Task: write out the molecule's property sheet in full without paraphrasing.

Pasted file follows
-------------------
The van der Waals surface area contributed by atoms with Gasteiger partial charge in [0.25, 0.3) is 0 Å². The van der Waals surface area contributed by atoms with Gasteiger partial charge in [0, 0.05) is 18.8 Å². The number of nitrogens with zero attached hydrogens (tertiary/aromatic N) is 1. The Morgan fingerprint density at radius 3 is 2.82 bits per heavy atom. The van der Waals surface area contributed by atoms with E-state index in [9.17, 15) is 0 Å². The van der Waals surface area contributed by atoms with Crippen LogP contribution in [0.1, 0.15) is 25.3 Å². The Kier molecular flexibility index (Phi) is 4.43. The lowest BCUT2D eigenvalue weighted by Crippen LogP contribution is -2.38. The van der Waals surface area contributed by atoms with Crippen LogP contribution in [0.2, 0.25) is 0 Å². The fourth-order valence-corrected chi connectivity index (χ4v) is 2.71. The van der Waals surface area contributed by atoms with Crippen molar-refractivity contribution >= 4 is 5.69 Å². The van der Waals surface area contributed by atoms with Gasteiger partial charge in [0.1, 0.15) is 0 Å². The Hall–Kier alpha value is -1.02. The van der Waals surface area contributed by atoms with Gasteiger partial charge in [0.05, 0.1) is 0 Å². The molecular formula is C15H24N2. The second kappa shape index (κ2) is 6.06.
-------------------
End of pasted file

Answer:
The van der Waals surface area contributed by atoms with Gasteiger partial charge in [0.25, 0.3) is 0 Å². The van der Waals surface area contributed by atoms with Gasteiger partial charge in [0, 0.05) is 18.8 Å². The number of nitrogens with zero attached hydrogens (tertiary/aromatic N) is 1. The Morgan fingerprint density at radius 3 is 2.82 bits per heavy atom. The van der Waals surface area contributed by atoms with E-state index in [9.17, 15) is 0 Å². The van der Waals surface area contributed by atoms with Crippen LogP contribution in [0.1, 0.15) is 25.3 Å². The Kier molecular flexibility index (Phi) is 4.43. The lowest BCUT2D eigenvalue weighted by Crippen LogP contribution is -2.38. The van der Waals surface area contributed by atoms with Crippen LogP contribution in [0.2, 0.25) is 0 Å². The fourth-order valence-corrected chi connectivity index (χ4v) is 2.71. The van der Waals surface area contributed by atoms with Crippen molar-refractivity contribution >= 4 is 5.69 Å². The van der Waals surface area contributed by atoms with Gasteiger partial charge in [0.1, 0.15) is 0 Å². The Hall–Kier alpha value is -1.02. The van der Waals surface area contributed by atoms with Gasteiger partial charge in [0.05, 0.1) is 0 Å². The molecular formula is C15H24N2. The second kappa shape index (κ2) is 6.06.